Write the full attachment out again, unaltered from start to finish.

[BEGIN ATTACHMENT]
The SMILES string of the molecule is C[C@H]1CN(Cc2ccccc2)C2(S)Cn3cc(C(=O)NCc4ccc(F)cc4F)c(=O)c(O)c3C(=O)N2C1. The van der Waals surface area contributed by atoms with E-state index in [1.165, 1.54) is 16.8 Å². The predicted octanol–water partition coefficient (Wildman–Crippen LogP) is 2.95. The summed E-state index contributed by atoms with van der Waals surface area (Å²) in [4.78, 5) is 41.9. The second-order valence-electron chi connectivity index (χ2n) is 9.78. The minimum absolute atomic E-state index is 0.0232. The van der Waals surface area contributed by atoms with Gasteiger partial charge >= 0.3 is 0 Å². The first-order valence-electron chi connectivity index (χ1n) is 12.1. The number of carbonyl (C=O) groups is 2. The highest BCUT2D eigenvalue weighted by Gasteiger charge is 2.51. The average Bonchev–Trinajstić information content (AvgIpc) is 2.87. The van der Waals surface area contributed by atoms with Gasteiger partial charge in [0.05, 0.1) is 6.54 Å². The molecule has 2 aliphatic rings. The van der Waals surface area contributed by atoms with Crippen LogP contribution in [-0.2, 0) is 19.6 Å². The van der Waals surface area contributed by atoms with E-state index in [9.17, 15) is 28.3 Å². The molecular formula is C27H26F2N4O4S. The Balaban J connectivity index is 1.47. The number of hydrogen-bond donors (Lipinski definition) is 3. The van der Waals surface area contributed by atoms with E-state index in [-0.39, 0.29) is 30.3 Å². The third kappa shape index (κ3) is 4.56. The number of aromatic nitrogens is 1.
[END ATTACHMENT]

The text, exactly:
The SMILES string of the molecule is C[C@H]1CN(Cc2ccccc2)C2(S)Cn3cc(C(=O)NCc4ccc(F)cc4F)c(=O)c(O)c3C(=O)N2C1. The van der Waals surface area contributed by atoms with E-state index in [1.165, 1.54) is 16.8 Å². The predicted octanol–water partition coefficient (Wildman–Crippen LogP) is 2.95. The summed E-state index contributed by atoms with van der Waals surface area (Å²) in [4.78, 5) is 41.9. The second-order valence-electron chi connectivity index (χ2n) is 9.78. The minimum absolute atomic E-state index is 0.0232. The van der Waals surface area contributed by atoms with Gasteiger partial charge >= 0.3 is 0 Å². The first-order valence-electron chi connectivity index (χ1n) is 12.1. The number of carbonyl (C=O) groups is 2. The highest BCUT2D eigenvalue weighted by Gasteiger charge is 2.51. The average Bonchev–Trinajstić information content (AvgIpc) is 2.87. The van der Waals surface area contributed by atoms with Gasteiger partial charge in [0.05, 0.1) is 6.54 Å². The molecule has 2 aliphatic rings. The van der Waals surface area contributed by atoms with Crippen LogP contribution in [-0.2, 0) is 19.6 Å². The van der Waals surface area contributed by atoms with E-state index in [9.17, 15) is 28.3 Å². The molecular formula is C27H26F2N4O4S. The Balaban J connectivity index is 1.47. The number of hydrogen-bond donors (Lipinski definition) is 3. The van der Waals surface area contributed by atoms with E-state index in [-0.39, 0.29) is 30.3 Å². The third kappa shape index (κ3) is 4.56. The number of aromatic nitrogens is 1.